North America’s Dry Bean crop size continued to grow slightly into the tail end of the harvest (+~3%), based on better yields than a year ago. Both the USDA and Agriculture Canada have slightly better numbers for dry beans.
Meanwhile here in Ontario and elsewhere the market continues to lack a grower ‘board price’ at which producers can sell their “overage”. This has its roots in more than just the proverbial ‘harvest pressure’ brought on by a rush of greater supplies.
All commodity markets are experiencing a meltdown after the now obviously unsustainable price spike of 2007/08. Metals, energy, soft and fibre, as well as all grain commodities are down between 30 and in some cases +50%. After running commodity prices up, the financial investment-adviser types are now lemming-like running, or being pushed through ever narrowing exit doors of declining prices. On the surface this is managing to destroy any semblance of value. The current “flight to safety” (a.k.a. the US dollar and US treasuries) is inflicting collateral damage on commodity prices. A ‘bullish’ (price positive) posture on the US dollar has an equal and opposite ‘bearish’ (price negative) impact for commodities (those things that go clunk when you drop them).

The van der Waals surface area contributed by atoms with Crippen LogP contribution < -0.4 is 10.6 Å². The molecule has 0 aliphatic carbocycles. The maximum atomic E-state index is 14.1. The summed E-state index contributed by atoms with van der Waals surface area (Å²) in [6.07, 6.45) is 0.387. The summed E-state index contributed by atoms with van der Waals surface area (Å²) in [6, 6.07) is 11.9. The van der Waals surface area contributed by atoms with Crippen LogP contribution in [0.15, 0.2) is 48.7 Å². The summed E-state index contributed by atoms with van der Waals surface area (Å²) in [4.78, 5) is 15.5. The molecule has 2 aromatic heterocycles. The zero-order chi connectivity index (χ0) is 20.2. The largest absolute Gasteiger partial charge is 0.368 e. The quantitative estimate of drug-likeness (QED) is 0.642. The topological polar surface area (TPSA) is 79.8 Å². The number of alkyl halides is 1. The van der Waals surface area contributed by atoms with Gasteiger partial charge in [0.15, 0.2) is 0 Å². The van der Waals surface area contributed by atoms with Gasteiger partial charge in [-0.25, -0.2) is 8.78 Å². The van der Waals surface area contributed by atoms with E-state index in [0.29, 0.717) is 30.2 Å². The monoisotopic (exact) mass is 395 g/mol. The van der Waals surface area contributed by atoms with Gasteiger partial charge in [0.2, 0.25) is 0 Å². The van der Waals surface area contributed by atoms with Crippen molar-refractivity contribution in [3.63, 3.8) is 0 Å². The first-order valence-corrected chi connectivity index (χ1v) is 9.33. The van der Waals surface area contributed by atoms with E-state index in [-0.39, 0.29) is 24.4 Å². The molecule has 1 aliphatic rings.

Meanwhile real world downstream bean users are caught in a squeeze. After having paid significantly higher prices to get acres planted they are now squeezed. They are experiencing a lack of, or higher short term financing costs courtesy of the ‘global financial crises’. As one wag noted: “The problem is not demand, and it’s not supply … It’s finding anyone who can come up with the financing to buy.”
Furthermore manufactures will be expected to live up to long-term sales contracts with retailers made months or years earlier when commodity prices were lower even though they are saddled with partially high feedstock costs. Users will of necessity manage those costs even more stringently in order to bolster margins. They will seek to lower their average cost base of feedstocks. This all to regain positive cash flows.
So as a bottom line – Until (all) commodity prices can find an intermediate floor there may be no bean price on ‘the board’. All commodity users will now wait to re-load their supply pipeline until a floor is found, or the pipeline is empty and needs recharging regardless of where the price is.
Once this overall tentative ‘commodity’ floor has been reached, bean prices will find their value, first; on their specific market-class supply and demand fundamentals and then their relative price to the other grains.